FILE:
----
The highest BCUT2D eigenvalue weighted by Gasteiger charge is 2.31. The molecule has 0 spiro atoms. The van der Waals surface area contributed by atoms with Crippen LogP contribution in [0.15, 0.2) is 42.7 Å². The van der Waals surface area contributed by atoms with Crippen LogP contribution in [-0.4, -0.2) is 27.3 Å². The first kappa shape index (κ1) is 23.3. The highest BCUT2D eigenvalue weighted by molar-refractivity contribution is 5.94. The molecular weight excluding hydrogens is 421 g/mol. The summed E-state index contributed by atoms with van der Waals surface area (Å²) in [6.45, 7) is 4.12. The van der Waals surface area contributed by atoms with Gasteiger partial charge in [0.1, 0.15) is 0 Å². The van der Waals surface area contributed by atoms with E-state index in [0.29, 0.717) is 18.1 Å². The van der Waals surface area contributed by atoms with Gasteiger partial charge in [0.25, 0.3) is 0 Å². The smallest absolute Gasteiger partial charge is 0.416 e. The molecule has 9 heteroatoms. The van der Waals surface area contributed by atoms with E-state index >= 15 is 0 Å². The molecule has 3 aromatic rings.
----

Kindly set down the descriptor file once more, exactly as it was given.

The highest BCUT2D eigenvalue weighted by Gasteiger charge is 2.31. The molecule has 0 spiro atoms. The van der Waals surface area contributed by atoms with Crippen LogP contribution in [0.15, 0.2) is 42.7 Å². The van der Waals surface area contributed by atoms with Crippen LogP contribution in [-0.4, -0.2) is 27.3 Å². The first kappa shape index (κ1) is 23.3. The highest BCUT2D eigenvalue weighted by molar-refractivity contribution is 5.94. The molecular weight excluding hydrogens is 421 g/mol. The summed E-state index contributed by atoms with van der Waals surface area (Å²) in [6.45, 7) is 4.12. The van der Waals surface area contributed by atoms with Gasteiger partial charge in [0.1, 0.15) is 0 Å². The van der Waals surface area contributed by atoms with E-state index in [0.29, 0.717) is 18.1 Å². The van der Waals surface area contributed by atoms with Gasteiger partial charge in [0.25, 0.3) is 0 Å². The smallest absolute Gasteiger partial charge is 0.416 e. The molecule has 9 heteroatoms. The van der Waals surface area contributed by atoms with E-state index >= 15 is 0 Å². The molecule has 3 aromatic rings.